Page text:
TransCanada sues U.S. over Keystone XL rejection, seeks damages

CALGARY/WASHINGTON, Alberta (Reuters) - TransCanada Corp sued the U.S government on Wednesday to reverse President Barack Obama’s rejection of the Keystone XL pipeline, calling his decision unconstitutional.

A depot used to store pipes for Transcanada Corp's planned Keystone XL oil pipeline is seen in Gascoyne, North Dakota November 14, 2014. REUTERS/Andrew Cullen

TransCanada also sought $15 billion in a separate action under the North American Free Trade Agreement (NAFTA), saying the pipeline permit denial was “arbitrary and unjustified.” The company’s lawsuit in federal court in Houston does not seek legal damages but wants the permit denial invalidated and seeks a ruling that no future president can block construction.

Obama rejected the cross-border crude oil pipeline last November, seven years after it was first proposed, saying it would not make a meaningful long-term contribution to the U.S. economy.

The Keystone XL was designed to link existing pipeline networks in Canada and the United States to bring crude from Alberta and North Dakota to refineries in Illinois and, eventually, the Gulf of Mexico coast.

In filing the NAFTA claim, TransCanada said it “had every reason to expect its application would be granted” as it had met the same criteria the U.S. State Department used when approving other similar cross-border pipelines.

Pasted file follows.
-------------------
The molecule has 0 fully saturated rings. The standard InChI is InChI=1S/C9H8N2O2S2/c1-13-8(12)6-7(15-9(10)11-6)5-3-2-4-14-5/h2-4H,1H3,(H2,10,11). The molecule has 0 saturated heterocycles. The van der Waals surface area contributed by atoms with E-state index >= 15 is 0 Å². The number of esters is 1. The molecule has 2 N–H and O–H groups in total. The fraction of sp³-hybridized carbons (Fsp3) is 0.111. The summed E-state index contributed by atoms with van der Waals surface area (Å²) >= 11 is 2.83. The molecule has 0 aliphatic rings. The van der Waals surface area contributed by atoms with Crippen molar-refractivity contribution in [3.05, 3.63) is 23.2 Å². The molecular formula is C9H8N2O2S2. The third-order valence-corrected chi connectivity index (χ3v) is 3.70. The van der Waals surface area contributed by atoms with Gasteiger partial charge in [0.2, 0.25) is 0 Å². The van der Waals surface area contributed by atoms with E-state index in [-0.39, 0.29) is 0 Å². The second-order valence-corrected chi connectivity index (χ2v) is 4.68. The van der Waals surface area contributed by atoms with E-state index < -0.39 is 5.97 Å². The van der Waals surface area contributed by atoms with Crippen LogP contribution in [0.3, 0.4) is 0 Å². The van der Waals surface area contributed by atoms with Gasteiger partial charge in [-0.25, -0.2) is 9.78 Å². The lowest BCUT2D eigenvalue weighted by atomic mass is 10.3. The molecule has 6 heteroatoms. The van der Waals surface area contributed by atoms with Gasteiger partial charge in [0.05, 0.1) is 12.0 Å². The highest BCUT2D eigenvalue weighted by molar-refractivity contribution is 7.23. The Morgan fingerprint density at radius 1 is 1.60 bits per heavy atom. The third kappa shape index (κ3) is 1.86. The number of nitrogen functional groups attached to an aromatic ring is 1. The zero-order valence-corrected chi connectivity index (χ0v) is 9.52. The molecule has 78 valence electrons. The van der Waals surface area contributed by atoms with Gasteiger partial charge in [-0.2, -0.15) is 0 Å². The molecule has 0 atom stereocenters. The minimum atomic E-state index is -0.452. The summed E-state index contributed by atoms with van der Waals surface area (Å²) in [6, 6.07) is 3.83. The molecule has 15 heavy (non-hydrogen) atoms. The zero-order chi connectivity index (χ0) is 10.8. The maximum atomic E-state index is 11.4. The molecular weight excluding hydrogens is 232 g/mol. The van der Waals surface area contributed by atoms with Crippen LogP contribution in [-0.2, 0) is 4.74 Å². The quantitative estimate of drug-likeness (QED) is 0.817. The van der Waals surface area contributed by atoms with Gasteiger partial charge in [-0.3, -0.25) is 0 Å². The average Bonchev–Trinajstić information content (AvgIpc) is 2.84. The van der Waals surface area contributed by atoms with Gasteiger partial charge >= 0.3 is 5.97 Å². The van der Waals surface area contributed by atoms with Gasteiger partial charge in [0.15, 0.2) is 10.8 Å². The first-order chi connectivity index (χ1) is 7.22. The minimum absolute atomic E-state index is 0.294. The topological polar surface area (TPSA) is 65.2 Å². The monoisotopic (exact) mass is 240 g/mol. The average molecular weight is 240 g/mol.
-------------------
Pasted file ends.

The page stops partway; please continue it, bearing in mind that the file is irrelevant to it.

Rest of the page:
“Presumably they have a case that there are damages, as they were led to believe that if they did these things they’d get it across the line, but they weren’t able to,” said portfolio manager Ryan Bushell at Leon Frazer & Associates in Toronto, whose firm owns more than a million shares in TransCanada.

“I’d imagine that this is more than a PR move and they believe they have a real case.”

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The White House referred requests for comment to the U.S. State Department. The State Department did not immediately respond to requests for comment.

In Ottawa, a spokesman for the Canadian foreign ministry said the government “has no role in this dispute.”

Since October, Canada has been run by Justin Trudeau’s Liberals, who backed the pipeline but not as vociferously as the former ruling Conservatives.

TransCanada said it will also take an after-tax write down of C$2.5 billion ($1.78 billion) to C$2.9 billion in the fourth quarter after the permit denial.

The project ran into opposition from environmental groups in the United States and blocking it became a litmus test of the green movement’s ability to hinder fossil fuel extraction in Canada’s oil sands.

“The suit is a reminder that we shouldn’t be signing new trade agreements like the Trans Pacific Partnership that allow corporations to sue governments that try and keep fossil fuels in the ground,” said Jason Kowalski, policy director of environmental group which opposed the pipeline.

TransCanada called the rejection “a symbolic gesture” aimed at burnishing the Obama administration’s leadership on climate change in the eyes of the international community.

TransCanada is also developing the Energy East pipeline, designed to move 1.1 million barrels per day of western crude to Canada’s East Coast. That project too faces opposition from environmentalists trying to halt industry expansion.

TransCanada shares closed down 1.6 percent at $31.70 on the New York Stock Exchange on Wednesday. After hours, the stock price stayed steady after the legal actions were announced.

($1 = 1.4075 Canadian dollars)

Additional reporting by Valerie Valcovic in Washington, David Ljunggren in Ottawa, Euan Rocha in Toronto; writing by Amran Abocar; Editing by David Gregorio